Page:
By Joe Gorman
It has taken almost 40 years, but a man prosecutors think murdered a Canfield Township family in 1974 will stand trial for their deaths.
Jury selection is scheduled to begin today in the courtroom of Mahoning County Common Pleas Court Judge R. Scott Krichbaum for 64-year-old James Ferrara, accused of the Dec. 14, 1974, slayings of Benjamin Marsh, 33; his wife Marilyn, 32; and their daughter, Heather, 4, inside their South Turner Road home.
Deputy sheriffs who arrived at the home found the couple’s son, Christopher, 1, unharmed and crawling in his mother’s blood.
Immediately after the crime, the hunt for the killers was a prime focus for investigators and was Page One news. The case also involved two future county sheriffs: Ed Nemeth, a detective assigned to the case and Phil Chance, one of the deputies who responded and discovered the bodies.
Ferrara was indicted in June after detectives at the sheriff’s office reopened the case after a 2009 match of a fingerprint from the crime scene with Ferrara, who is serving a prison term for a double homicide he was convicted of in 1983 in Worthington.
Since Ferrara was indicted, the most prevalent question dogging prosecutors is the motive for the murders, but they have not provided any answer to that question. Marsh was a security guard at the General Motors plant in Lords- town at the time he was killed, and Ferrara also worked there at the time. Ferrara was not a suspect until the fingerprint match in 2009.
There was no shortage of suspects at the time. Case files handed over to defense attorneys for Ferrara show more than 100 suspects, though some were more serious than others. Pretrial hearings revealed a sting operation in 1975 when detectives learned that a pair of brothers and another person wanted to steal a file of a witness in the case.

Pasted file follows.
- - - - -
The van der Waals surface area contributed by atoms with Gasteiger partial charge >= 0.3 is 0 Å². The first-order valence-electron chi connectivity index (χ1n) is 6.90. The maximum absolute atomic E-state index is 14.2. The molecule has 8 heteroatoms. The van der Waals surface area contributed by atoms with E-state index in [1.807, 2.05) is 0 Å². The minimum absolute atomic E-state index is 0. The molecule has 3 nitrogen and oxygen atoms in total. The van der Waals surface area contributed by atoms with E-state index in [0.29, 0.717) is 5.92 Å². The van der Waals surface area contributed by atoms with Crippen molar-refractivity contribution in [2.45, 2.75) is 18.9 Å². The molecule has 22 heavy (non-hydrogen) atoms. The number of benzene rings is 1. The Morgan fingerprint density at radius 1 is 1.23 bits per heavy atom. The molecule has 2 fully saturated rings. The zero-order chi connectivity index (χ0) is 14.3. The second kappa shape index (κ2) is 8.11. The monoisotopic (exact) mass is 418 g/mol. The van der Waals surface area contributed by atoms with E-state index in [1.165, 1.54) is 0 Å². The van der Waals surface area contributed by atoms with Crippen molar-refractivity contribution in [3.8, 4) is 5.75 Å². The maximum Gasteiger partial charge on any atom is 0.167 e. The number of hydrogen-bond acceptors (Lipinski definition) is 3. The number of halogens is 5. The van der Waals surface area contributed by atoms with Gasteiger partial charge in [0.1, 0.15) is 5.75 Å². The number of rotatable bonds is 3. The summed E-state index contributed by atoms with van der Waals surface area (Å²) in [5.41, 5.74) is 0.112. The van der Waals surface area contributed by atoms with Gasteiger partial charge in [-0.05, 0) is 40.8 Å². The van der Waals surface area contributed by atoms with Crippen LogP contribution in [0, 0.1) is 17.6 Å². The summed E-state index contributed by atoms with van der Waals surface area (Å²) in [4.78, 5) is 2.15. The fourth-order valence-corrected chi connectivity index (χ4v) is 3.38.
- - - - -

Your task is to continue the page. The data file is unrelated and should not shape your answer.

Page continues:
The brothers – Paul and Robert Parks – and the other person were caught but there is no evidence of what became of that. The brothers had lengthy criminal records, and Robert Parks was convicted of a double homicide in Girard in 1977 and died in prison in 2010.
Ferrara’s attorney, Tony Meranto, asked for permission to exhume the corpses of some suspects to do DNA tests but Judge Krichbaum denied that motion. Meranto also asked to exclude fingerprint evidence from the case because the person who collected it for the state Bureau of Criminal Investigation is dead and can not be cross examined, but Judge Krichbaum also denied that motion.
The bill of particulars prosecutors filed in the case says that Ferrara broke a window and kicked in a door while Benjamin Marsh was home and then shot him. The bill says he then shot and beat Marilyn Marsh and beat Heather to death. It also says he stole Marilyn Marsh’s car and abandoned it at the Kmart on Mahoning Avenue in Austintown.
At the time, speculation centered on Marsh’s job at GM and the possibility that he was investigating illegal activity at the plant when he was killed.
A pool of 36 jurors will be summoned to Judge Krichbaum’s court to be interviewed to hear the case. Judge Krichbaum had said at an earlier pretrial hearing that he hopes to have the jury selected this afternoon.